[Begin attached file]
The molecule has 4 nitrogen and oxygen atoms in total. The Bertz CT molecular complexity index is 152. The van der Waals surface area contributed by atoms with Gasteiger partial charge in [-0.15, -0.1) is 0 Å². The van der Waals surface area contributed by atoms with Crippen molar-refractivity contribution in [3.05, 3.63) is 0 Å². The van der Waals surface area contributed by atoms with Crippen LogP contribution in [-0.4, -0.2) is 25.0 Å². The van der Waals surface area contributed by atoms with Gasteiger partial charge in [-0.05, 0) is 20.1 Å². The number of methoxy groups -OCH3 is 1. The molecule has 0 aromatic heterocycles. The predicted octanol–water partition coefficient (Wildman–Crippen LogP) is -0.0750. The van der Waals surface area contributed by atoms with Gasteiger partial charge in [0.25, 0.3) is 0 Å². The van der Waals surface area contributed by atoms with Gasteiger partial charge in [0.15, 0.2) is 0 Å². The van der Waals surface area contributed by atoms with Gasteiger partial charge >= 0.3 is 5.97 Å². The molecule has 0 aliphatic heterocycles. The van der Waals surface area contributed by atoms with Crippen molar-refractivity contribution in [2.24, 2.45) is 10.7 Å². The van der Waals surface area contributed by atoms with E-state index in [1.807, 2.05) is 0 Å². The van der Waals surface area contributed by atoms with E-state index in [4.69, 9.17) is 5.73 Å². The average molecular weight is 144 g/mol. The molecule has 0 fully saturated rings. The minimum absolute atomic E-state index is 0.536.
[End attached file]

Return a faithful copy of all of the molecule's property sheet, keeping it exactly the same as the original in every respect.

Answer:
The molecule has 4 nitrogen and oxygen atoms in total. The Bertz CT molecular complexity index is 152. The van der Waals surface area contributed by atoms with Gasteiger partial charge in [-0.15, -0.1) is 0 Å². The van der Waals surface area contributed by atoms with Crippen molar-refractivity contribution in [3.05, 3.63) is 0 Å². The van der Waals surface area contributed by atoms with Crippen LogP contribution in [-0.4, -0.2) is 25.0 Å². The van der Waals surface area contributed by atoms with Gasteiger partial charge in [-0.05, 0) is 20.1 Å². The number of methoxy groups -OCH3 is 1. The molecule has 0 aromatic heterocycles. The predicted octanol–water partition coefficient (Wildman–Crippen LogP) is -0.0750. The van der Waals surface area contributed by atoms with Gasteiger partial charge in [0.25, 0.3) is 0 Å². The van der Waals surface area contributed by atoms with Gasteiger partial charge in [0.15, 0.2) is 0 Å². The van der Waals surface area contributed by atoms with Gasteiger partial charge >= 0.3 is 5.97 Å². The molecule has 0 aliphatic heterocycles. The van der Waals surface area contributed by atoms with Crippen molar-refractivity contribution in [2.24, 2.45) is 10.7 Å². The van der Waals surface area contributed by atoms with E-state index in [1.807, 2.05) is 0 Å². The van der Waals surface area contributed by atoms with E-state index in [4.69, 9.17) is 5.73 Å². The average molecular weight is 144 g/mol. The molecule has 0 fully saturated rings. The minimum absolute atomic E-state index is 0.536.